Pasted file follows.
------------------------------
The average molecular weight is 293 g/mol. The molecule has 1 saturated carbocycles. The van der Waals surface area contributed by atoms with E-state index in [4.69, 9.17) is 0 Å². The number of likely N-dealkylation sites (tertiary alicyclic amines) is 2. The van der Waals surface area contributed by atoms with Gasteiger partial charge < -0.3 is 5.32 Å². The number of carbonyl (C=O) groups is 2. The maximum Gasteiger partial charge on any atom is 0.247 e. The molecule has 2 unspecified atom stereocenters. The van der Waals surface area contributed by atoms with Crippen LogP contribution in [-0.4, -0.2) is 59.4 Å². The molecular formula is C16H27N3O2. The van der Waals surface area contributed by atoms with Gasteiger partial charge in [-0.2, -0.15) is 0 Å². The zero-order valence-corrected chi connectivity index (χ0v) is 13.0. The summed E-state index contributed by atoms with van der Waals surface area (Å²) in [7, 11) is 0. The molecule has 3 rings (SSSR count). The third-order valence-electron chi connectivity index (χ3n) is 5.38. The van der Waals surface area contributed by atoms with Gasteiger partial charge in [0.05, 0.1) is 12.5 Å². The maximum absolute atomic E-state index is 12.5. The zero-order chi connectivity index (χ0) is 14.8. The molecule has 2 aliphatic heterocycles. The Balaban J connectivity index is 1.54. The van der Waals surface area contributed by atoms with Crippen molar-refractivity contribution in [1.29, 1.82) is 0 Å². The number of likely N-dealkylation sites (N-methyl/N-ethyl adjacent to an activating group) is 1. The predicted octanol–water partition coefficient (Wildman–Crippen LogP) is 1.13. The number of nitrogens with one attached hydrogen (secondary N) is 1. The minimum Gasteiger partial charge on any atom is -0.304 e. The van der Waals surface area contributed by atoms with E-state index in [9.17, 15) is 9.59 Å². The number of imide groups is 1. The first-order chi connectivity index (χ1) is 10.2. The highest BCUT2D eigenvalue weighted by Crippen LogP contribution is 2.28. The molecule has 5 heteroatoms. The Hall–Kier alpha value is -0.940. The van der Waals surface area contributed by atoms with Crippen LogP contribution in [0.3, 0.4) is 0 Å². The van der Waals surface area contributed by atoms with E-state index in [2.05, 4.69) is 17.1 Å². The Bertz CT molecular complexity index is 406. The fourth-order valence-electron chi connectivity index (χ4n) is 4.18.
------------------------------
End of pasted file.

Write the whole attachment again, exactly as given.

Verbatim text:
The average molecular weight is 293 g/mol. The molecule has 1 saturated carbocycles. The van der Waals surface area contributed by atoms with E-state index in [4.69, 9.17) is 0 Å². The number of likely N-dealkylation sites (tertiary alicyclic amines) is 2. The van der Waals surface area contributed by atoms with Gasteiger partial charge < -0.3 is 5.32 Å². The number of carbonyl (C=O) groups is 2. The maximum Gasteiger partial charge on any atom is 0.247 e. The molecule has 2 unspecified atom stereocenters. The van der Waals surface area contributed by atoms with Crippen LogP contribution in [-0.4, -0.2) is 59.4 Å². The molecular formula is C16H27N3O2. The van der Waals surface area contributed by atoms with Gasteiger partial charge in [-0.2, -0.15) is 0 Å². The zero-order valence-corrected chi connectivity index (χ0v) is 13.0. The summed E-state index contributed by atoms with van der Waals surface area (Å²) in [7, 11) is 0. The molecule has 3 rings (SSSR count). The third-order valence-electron chi connectivity index (χ3n) is 5.38. The van der Waals surface area contributed by atoms with Gasteiger partial charge in [0.05, 0.1) is 12.5 Å². The maximum absolute atomic E-state index is 12.5. The zero-order chi connectivity index (χ0) is 14.8. The molecule has 2 aliphatic heterocycles. The Balaban J connectivity index is 1.54. The van der Waals surface area contributed by atoms with Crippen molar-refractivity contribution in [1.29, 1.82) is 0 Å². The number of likely N-dealkylation sites (N-methyl/N-ethyl adjacent to an activating group) is 1. The predicted octanol–water partition coefficient (Wildman–Crippen LogP) is 1.13. The number of nitrogens with one attached hydrogen (secondary N) is 1. The minimum Gasteiger partial charge on any atom is -0.304 e. The van der Waals surface area contributed by atoms with E-state index in [9.17, 15) is 9.59 Å². The number of imide groups is 1. The first-order chi connectivity index (χ1) is 10.2. The highest BCUT2D eigenvalue weighted by Crippen LogP contribution is 2.28. The molecule has 5 heteroatoms. The Hall–Kier alpha value is -0.940. The van der Waals surface area contributed by atoms with Crippen LogP contribution in [0.3, 0.4) is 0 Å². The van der Waals surface area contributed by atoms with E-state index in [2.05, 4.69) is 17.1 Å². The Bertz CT molecular complexity index is 406. The fourth-order valence-electron chi connectivity index (χ4n) is 4.18.